- Warm clothing (for cold weather: sweatshirt/ Yes jacket, wool hat, warm socks, gloves)
- Hat or bandana
- Wristwatch (digital, with a repeat countdown timer)
- Prescription eyeglasses (good idea to bring a spare pair in case they get lost or broken)
- Saline for lenses (preferably use contacts that you don’t have to change every day
*Hiking boots are not needed
*Please read sections below for additional information.
You will require gumboots (aka wellingtons or muck boots), which are knee-high rubber boots. These are essential for all activities, every day at the station. You can bring these from home or buy them in Puerto Maldonado. If you have unusually large feet, don’t risk it and please buy your boots at home. Select a natural colored or black pair, if possible. You will wear these boots every single day while you are in the forest, so if you’re bringing them from home, break them in if you can. If you have sensitive feet with arch trouble, please bring insoles for your boots.
A pair of sneakers will come in handy during your travels and for use while at camp itself. You will never wear flip-flops at camp, for your own safety. You may however prefer to bring a pair so that you can wear them to — or in — the shower.
Pack in something you can carry on your shoulders. Suitcases are not very practical (though people have managed with them). We recommend bringing a big duffel bag, or a backpack with most of your things in it. Try to make it waterproof, or buy some kind of waterproof cover. In the worst case scenario, though, you can put your whole bag in a giant plastic bag to keep it dry once you get to Puerto Maldonado. You’ll also need a small daypack when on site.
The most important things you need in the forest that we will not be providing (other than rubber boots) are your daypack, a water bottle, insect repellent, rain jacket or poncho, and a pair of binoculars. Additionally, for those joining us for research programs, a laptop (not a Chromebook) will be extremely helpful. In addition, a digital watch with a repeat timer will greatly assist those collecting behavioral data (see below). Check your packing list for more details.
Some other things to consider bringing include a penknife (check it with your luggage, don’t hand carry – it will get caught), a bandana or hat, and some kind of energy bar as an extra snack.
You will need to use a headlamp with LEDs at this site. This headlamp will be your best friend and is useful since it is hands-free. If you’re interested in seeing wildlife at night, bring one that is bright (high lumens) and that has a red light option, as the red light disturbs nocturnal animals a lot less. We suggest that you bring a rechargeable headlamp, or bring rechargeable batteries. This means that you must also obtain a small battery charger. If you can’t and have to bring regular batteries, please buy energy efficient ones so you use as few as possible, since you will have to take all batteries back with you and recycle them (you cannot leave them at the field station).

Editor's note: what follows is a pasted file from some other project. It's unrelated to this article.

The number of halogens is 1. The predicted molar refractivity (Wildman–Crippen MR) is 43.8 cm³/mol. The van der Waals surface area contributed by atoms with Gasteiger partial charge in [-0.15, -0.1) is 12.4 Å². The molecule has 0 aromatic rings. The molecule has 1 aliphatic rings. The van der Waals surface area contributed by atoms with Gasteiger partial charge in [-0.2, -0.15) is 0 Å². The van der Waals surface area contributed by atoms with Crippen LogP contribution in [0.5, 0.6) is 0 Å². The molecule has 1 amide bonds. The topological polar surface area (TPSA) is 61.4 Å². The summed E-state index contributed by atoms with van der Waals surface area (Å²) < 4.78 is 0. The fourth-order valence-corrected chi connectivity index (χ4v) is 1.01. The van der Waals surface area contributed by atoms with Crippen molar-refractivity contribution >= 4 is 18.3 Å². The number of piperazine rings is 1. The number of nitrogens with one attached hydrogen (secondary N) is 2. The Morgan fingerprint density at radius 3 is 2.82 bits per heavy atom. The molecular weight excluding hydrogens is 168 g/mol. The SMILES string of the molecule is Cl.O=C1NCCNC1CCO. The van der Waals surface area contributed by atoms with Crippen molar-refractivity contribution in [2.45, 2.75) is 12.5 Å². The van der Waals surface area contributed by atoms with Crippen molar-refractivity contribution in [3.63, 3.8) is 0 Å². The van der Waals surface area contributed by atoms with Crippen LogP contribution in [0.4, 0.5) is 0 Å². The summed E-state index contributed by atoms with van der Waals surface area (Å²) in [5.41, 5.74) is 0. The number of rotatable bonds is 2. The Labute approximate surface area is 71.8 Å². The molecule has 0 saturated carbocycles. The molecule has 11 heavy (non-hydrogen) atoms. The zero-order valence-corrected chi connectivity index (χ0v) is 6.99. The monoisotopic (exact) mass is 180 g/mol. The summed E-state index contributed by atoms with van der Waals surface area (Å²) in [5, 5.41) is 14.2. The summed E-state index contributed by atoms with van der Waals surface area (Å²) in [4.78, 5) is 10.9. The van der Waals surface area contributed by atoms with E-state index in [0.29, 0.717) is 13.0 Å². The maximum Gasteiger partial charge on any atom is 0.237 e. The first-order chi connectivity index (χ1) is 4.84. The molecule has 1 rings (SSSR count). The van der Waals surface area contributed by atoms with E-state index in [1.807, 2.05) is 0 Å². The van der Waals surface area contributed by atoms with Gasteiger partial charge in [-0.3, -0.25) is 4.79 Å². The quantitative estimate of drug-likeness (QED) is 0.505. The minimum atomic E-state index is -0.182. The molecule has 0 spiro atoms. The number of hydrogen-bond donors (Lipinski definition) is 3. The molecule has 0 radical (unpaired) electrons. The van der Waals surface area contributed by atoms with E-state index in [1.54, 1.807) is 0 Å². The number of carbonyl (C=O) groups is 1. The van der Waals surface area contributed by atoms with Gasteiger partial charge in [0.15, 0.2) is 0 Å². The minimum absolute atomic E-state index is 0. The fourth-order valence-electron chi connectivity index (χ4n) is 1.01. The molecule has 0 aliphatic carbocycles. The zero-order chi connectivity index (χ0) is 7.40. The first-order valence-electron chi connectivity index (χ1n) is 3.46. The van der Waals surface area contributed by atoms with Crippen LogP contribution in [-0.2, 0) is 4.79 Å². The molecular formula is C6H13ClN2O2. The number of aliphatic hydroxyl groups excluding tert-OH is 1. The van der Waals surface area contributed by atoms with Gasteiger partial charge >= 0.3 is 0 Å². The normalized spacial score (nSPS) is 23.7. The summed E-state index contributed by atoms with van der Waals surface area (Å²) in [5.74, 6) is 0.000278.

Yes. Make sure that you have something extremely reliable as an alarm clock – whether you use your phone or watch is up to you. Please buy a digital watch with a repeat timer – this last factor is essential in allowing you to collect behavioral data. When at the store, please specifically ask if you can set a timer for a specific duration (eg. 1 minute) that will continually beep every minute. That is what we mean by a repeat timer. If in doubt, purchase this watch from Amazon Smile, or something like it.
Passports are valuable items that you want to protect from mold in the rainforest. The best way to do this is to put them in small ziplock bags and then leave them entirely alone. Do the same with any cash you bring with you also. Paper gets moldy very quickly.
While the weather at the station is typically warm and pleasant (~24C or 75F), we do get moments of cold weather coming in from the Andes. We call these friajes and they can last anywhere from a day to a week. At these times, temperatures can drop as low as 8C (~46F) but tend to be around 12C (~54F). Now a lot of you have definitely experienced temperatures a lot worse than this, but experiencing this type of weather in the rainforest is quite different from anything you have been through. Since the station is designed to keep people cool for most of the year, all the buildings are made of wood and wire mesh (to keep bugs out). Unfortunately, this lets the cold weather right in, so you have to be prepared for this to happen. Bring at least one pair of warm socks, a pair of light gloves and a hoody and some thick sweatpants. If you tend to feel colder than most, bring a little more warm clothing than listed above.
We cannot promise you a friaje but they occur often from May to July, so you have to be prepared for one to happen!
Field Station Amenities